GODFREY ANDRE CHRISTIAN v. THE STATE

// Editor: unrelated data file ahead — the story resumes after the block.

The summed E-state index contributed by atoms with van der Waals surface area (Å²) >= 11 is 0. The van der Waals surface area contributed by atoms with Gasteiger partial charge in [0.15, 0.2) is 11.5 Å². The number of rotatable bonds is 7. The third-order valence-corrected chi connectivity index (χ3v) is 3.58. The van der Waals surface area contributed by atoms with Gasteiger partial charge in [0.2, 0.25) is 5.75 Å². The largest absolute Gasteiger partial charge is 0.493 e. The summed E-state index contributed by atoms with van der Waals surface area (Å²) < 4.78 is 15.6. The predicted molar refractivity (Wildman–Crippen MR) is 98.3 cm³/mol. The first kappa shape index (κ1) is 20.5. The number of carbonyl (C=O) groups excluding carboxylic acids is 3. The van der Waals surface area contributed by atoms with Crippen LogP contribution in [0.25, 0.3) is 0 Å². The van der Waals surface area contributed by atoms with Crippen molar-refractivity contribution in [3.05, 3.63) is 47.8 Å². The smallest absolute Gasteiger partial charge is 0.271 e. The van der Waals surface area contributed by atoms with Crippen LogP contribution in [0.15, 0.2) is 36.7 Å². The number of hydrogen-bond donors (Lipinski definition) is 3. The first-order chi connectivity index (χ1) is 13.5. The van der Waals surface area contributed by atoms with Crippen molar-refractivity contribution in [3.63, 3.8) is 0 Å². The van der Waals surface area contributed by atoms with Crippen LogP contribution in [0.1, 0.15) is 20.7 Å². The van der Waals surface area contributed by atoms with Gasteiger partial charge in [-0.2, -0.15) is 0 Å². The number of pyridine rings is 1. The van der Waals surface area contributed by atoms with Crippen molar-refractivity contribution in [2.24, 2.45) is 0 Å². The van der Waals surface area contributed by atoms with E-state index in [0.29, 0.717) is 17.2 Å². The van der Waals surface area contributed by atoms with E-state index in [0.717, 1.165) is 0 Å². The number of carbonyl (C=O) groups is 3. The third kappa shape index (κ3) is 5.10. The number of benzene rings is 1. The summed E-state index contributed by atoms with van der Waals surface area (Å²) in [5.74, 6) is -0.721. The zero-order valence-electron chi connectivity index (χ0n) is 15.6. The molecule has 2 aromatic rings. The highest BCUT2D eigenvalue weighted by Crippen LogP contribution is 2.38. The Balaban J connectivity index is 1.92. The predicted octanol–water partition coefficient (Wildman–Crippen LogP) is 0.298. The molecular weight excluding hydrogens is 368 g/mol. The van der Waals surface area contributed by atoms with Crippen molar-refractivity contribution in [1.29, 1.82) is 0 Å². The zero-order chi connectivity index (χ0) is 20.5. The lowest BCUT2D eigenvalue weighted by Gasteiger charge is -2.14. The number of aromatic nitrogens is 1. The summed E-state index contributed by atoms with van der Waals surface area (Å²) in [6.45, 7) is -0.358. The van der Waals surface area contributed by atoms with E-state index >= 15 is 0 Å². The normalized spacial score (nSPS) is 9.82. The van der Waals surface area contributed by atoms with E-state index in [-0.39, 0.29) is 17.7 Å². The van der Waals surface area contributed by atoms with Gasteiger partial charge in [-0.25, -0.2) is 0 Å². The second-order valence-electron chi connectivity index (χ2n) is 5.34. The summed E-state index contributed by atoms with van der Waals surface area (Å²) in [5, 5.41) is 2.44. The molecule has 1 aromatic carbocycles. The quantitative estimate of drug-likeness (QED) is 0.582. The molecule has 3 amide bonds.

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THIRD DIVISION ELLINGTON, P. J., BETHEL and GOBEIL, JJ. NOTICE: Motions for reconsideration must be physically received in our clerk’s office within ten days of the date of decision to be deemed timely filed. http://www.gaappeals.us/rules September 27, 2018 In the Court of Appeals of Georgia A18A1132. CHRISTIAN v. THE STATE. BETHEL, Judge. Following his convictions for two counts of terroristic threats, one count of disorderly conduct, obstruction of a law enforcement officer, possession of marijuana, and DUI (drugs), Godfrey Andre Christian appeals from the denial of his motion for a new trial. On appeal, Christian argues that there was insufficient evidence to sustain his DUI (drugs) conviction, that his sentence constitutes cruel and unusual punishment, and that the prosecution failed to prove chain of custody. However, we find the evidence to be sufficient to sustain Christian’s DUI (drugs) conviction, that his sentence does not “shock the conscience” so as to render it unconstitutional cruel and unusual punishment, and that there was no reversible error with respect to his chain of custody objection. Therefore, we affirm the trial court’s denial of Christian’s motion for a new trial.1 “On appeal from a criminal conviction, the evidence is viewed in the light most favorable to the verdict, and the defendant no longer enjoys the presumption of innocence.” State v. Robinson, 275 Ga. App. 117, 117 (619 SE2d 806) (2005) (citation omitted). So viewed, the record shows that Christian and his girlfriend had been renting a room in a married couple’s apartment. On October 4, 2012, the wife came home and discovered Christian smoking marijuana outside the home despite the 1 Having been called to assume new duties, it appears this will be among the last of my opinions to clutter the pages of this storied reporter. Accordingly, I beg the indulgence of my interjecting a word of thanks to those who have made my service on this Court rewarding, challenging, and delightful. I begin with my chambers team. Anything approaching useful scholarly legal work you have read here after my name is largely attributable to the efforts of Kate Celender, Jennifer McNeely, and Brad Vaughan. Our team has been orchestrated and supported excellently by Jessica Watkins. These people have constituted a work family that exceeded my high expectations. Additionally, I thank the staff of the Court. Our shared state is most fortunate to have these dedicated men and women serving us in this Court and ensuring care and professional attention is afforded every matter that finds its way here. Lastly, I thank my fellow Judges. It has been an honor and privilege to serve among you, learn from you, and enjoy fellowship and friendship with you. All of these I have mentioned embody the Georgia spirit described by our first motto, non sibi sed aliis (not for themselves but for others). I pray my errors have been in dissent or were reversed. 2 wife having previously asked Christian to refrain from doing so. The wife notified Christian’s girlfriend that they had thirty days to find somewhere else to live. Christian’s girlfriend then stepped outside and notified Christian. Christian became furious, stepped into the house, cursed at the wife, gave her the keys, and packed his stuff to leave. After Christian and his girlfriend had left, the married couple left the house with their children. While the family was out, the wife began receiving text messages from Christian stating that he planned to return to the home and threatening “war” if his rent money was not returned. The couple returned home and met Christian outside. As Christian emerged from his vehicle outside the home, he threatened to stab the husband and began moving toward him. However, the husband displayed a firearm, stopping Christian’s approach. Christian then said that when the husband was at work, Christian and some friends would return to the home, rape the wife, murder the children, and shoot up the house. The wife called police as Christian left the home. Christian returned to the home a second time, parked behind the home, and smoked marijuana. Christian then pulled his vehicle around to the front of the home and asked the husband, who was outside, to fight. The husband declined, and Christian again drove away from the home. After police arrived and began talking to 3 the couple, Christian returned to the home a third time. Police asked Christian to stop and talk, but Christian continued driving. Several police cars attempted to pull Christian over and after several failed attempts, finally succeeded. Upon Christian’s arrest, police noticed a strong odor of marijuana coming from the car and Christian’s glazed and dilated eyes. Police also discovered marijuana in the vehicle. Police obtained a search warrant for Christian’s blood, which tested positive for marijuana. A jury ultimately convicted Christian of two counts of terroristic threats, disorderly conduct, obstruction of a law enforcement officer, and DUI (drugs). Christian filed a motion for a new trial, which was denied following a hearing, and this appeal followed. 1. Christian argues the evidence was insufficient to support his conviction for DUI (drugs)2 because the State did not offer any evidence that the testing was done in compliance with the provisions of OCGA § 40-6-392. In an appeal challenging the sufficiency of the evidence, “it is the function of this court to examine the evidence in the light most favorable to the verdict and to determine whether any rational trier of fact could have found the appellant guilty 2 Christian does not challenge the sufficiency of the evidence on his other convictions. 4 beyond a reasonable doubt.” Booker v. State, 257 Ga. 37, 38 (1) (354 SE2d 425) (1987) (citation omitted). “As long as there is some competent evidence, even though contradicted, to support each necessary element of the state’s case, this Court will uphold the jury’s verdict.” Lucas v. State, 295 Ga. App. 831, 832 (1) (673 SE2d 309) (2009) (footnote omitted). Christian was convicted of DUI (drugs) under OCGA § 40-6-391 (a) (2). OCGA § 40-6-391 (a) (2) provides as follows: “A person shall not drive or be in actual physical control of any moving vehicle while: . . . [u]nder the influence of any drug to the extent that it is less safe for the person to drive.” At trial, the evidence showed that Christian tested positive for marijuana shortly after he was forcibly removed from his vehicle, which smelled strongly of marijuana, and was observed with glazed and dilated eyes. Christian’s girlfriend, who was also in the vehicle at the time of his arrest, informed officers that Christian had smoked five “blunts” that day. Finally, the evidence showed that Christian led police on a low-speed chase through the apartment complex, culminating in him being forcibly removed from the vehicle and tased before his arrest. This evidence was sufficient to authorize a rational trier of fact to find that Christian was impaired due to the marijuana in his system such that 5 he was less safe to drive. See Rivera v. State, 309 Ga. App. 544, 545 (1) (710 SE2d 694) (2011); Sistrunk v. State, 287 Ga. App. 39, 39-40 (651 SE2d 350) (2007). In light of this evidence in the record, it was not necessary for the State to demonstrate compliance with the requirements of OCGA § 40-6-392 in order to sustain the conviction for DUI less safe under OCGA § 40-6-391 (a) (2). This enumeration is without merit. 2. Christian next argues that his sentence for terroristic threats constitutes cruel and unusual punishment in violation of the United States and Georgia Constitutions because the statute, OCGA § 16-11-37 (a), was later changed to make violation a misdemeanor. We do not find that his sentence constitutes cruel and unusual punishment. Both the Georgia and the federal constitutions categorically prohibit inflicting cruel and unusual punishments. A punishment is cruel and unusual if it (1) makes no measurable contribution to accepted goals of punishment and hence is nothing more than the purposeless and needless imposition of pain and suffering; or (2) is grossly out of proportion to the severity of the crime. Whether a punishment is cruel and unusual is not a static concept, but instead changes in recognition of evolving standards of decency that mark the progress of a maturing society. Legislative enactments constitute the clearest and most objective evidence of how contemporary society views a particular punishment. 6 As a result, the issue of punishment is generally one for the legislative branch, and legislative discretion is deferred to unless the sentence imposed shocks the conscience. Johnson v. State, 276 Ga. 57, 62 (5) (573 SE2d 362) (2002) (citation and punctuation omitted). In 2016, the General Assembly revised OCGA § 16-11-37 to provide for misdemeanor punishment of terroristic threats except under certain circumstances, including where the threat “suggested the death of the threatened individual.” Ga. L. 2016, p. 812, § 2. These changes went into effect May 3, 2016. See id. Prior to the revision, and at the time Christian committed and was tried on the offenses, the relevant portion of the statute allowed for “imprisonment for not less than one nor more than five years[.]” See prior OCGA § 16-11-37 (c) (effective July 1, 2012 to June 30, 2015). Christian received a sentence of 5 years on each of the two counts, to be served consecutively. Christian was thus given a sentence within the limits provided by law. See OCGA § 17-10-1 (a) (1) (A) (authorizing a trial court to sentence a defendant to any amount of time within the limits provided by law). See also Holsey v. State, 316 Ga. App. 801, 805-806 (3) (729 SE2d 465) (2012) (recognizing the judge’s discretion to impose consecutive sentences). Further, even 7 under the amended statute, Christian’s threats would have fallen within the same sentencing range because Christian threatened to stab the husband, gang-rape the wife, and shoot up the couple’s house. See OCGA 16-11-37 (d) (1) (providing that “if the threat suggested the death of the threatened individual, the person convicted shall be guilty of a felony and shall be punished by . . . imprisonment for not less than one nor more than five years”). Thus, while society’s standards as expressed in our code may have theoretically “evolved” to view other terroristic threats less severely in terms of punishment (as arguably evidenced by the provision of misdemeanor offenses), the General Assembly has not elected to reduce the punishment for threats suggesting death. Here, we cannot say that the five year sentence imposed for each threat suggesting the death of the husband and wife “shocks the conscience” so as to render the sentence unconstitutional. See, e.g., Holsey, 316 Ga. App. at 805 (3) (five year concurrent sentence for terroristic threat not cruel and unusual). This enumeration therefore fails. 3. Finally, Christian argues that the State failed to prove chain of custody with respect to his blood sample (which showed that Christian had consumed marijuana) 8 because there was no testimony regarding how the sample was placed into the lockbox and transported to the crime lab. There is no reversible error. During the trial, Christian failed to object to testimony of the forensic toxicologist who testified regarding the blood test. In his amended motion for a new trial, Christian asserted for the first time the State’s alleged failure to present chain of custody evidence regarding his blood sample. Under our previous Evidence Code, this matter would have been waived for appellate review. See Glover v. State, 230 Ga. App. 795, 797 (1) (498 SE2d 300) (1998). However, the new Evidence Code allows this Court to review rulings admitting or excluding evidence for plain error. See OCGA § 24-1-103 (d); Gates v. State, 298 Ga. 324, 328 (3) (781 SE2d 772) (2016). Accordingly, we review this claim for plain error. In determining whether plain error exists, we consider the following fourprongs: First, there must be an error or defect — some sort of deviation from a legal rule — that has not been intentionally relinquished or abandoned, i.e., affirmatively waived by the appellant. Second, the legal error must be clear and obvious, rather than subject to reasonable dispute. Third, the error must have affected the appellant’s substantial rights, which in the ordinary case means he must demonstrate that it affected the outcome of the trial court proceedings. Fourth and finally, if the above 9 three prongs are satisfied, the appellate court has the discretion to remedy the error — discretion which ought to be exercised only if the error seriously affects the fairness, integrity or public reputation of judicial proceedings. Reversal is authorized only if all four prongs are satisfied — a difficult standard indeed. Carter v. State, 302 Ga. 200, 206 (3) (805 SE2d 839) (2017) (cleaned up). Even if we were to presume that Christian satisfied the first and second prongs of the above test, there is no plain error here because he has failed to meet his burden under the third prong. That is, Christian has failed to demonstrate that the alleged “error” in admitting the blood sample affected the outcome of the trial. Here, there was testimonial evidence from two other witnesses that Christian had smoked marijuana shortly before driving. Further, police noticed a strong odor of marijuana coming from Christian’s car, in addition to his glazed and dilated eyes. Finally, police also discovered marijuana in Christian’s vehicle. Thus, the evidence regarding the blood sample was cumulative, “and its admission did not in reasonable probability affect the outcome of the trial.” Lafavor v. State, 334 Ga. App. 125, 128 (2) (778 SE2d 377) (2015) (footnote omitted). Judgment affirmed. Ellington, P. J., and Gobeil, J., concur. 10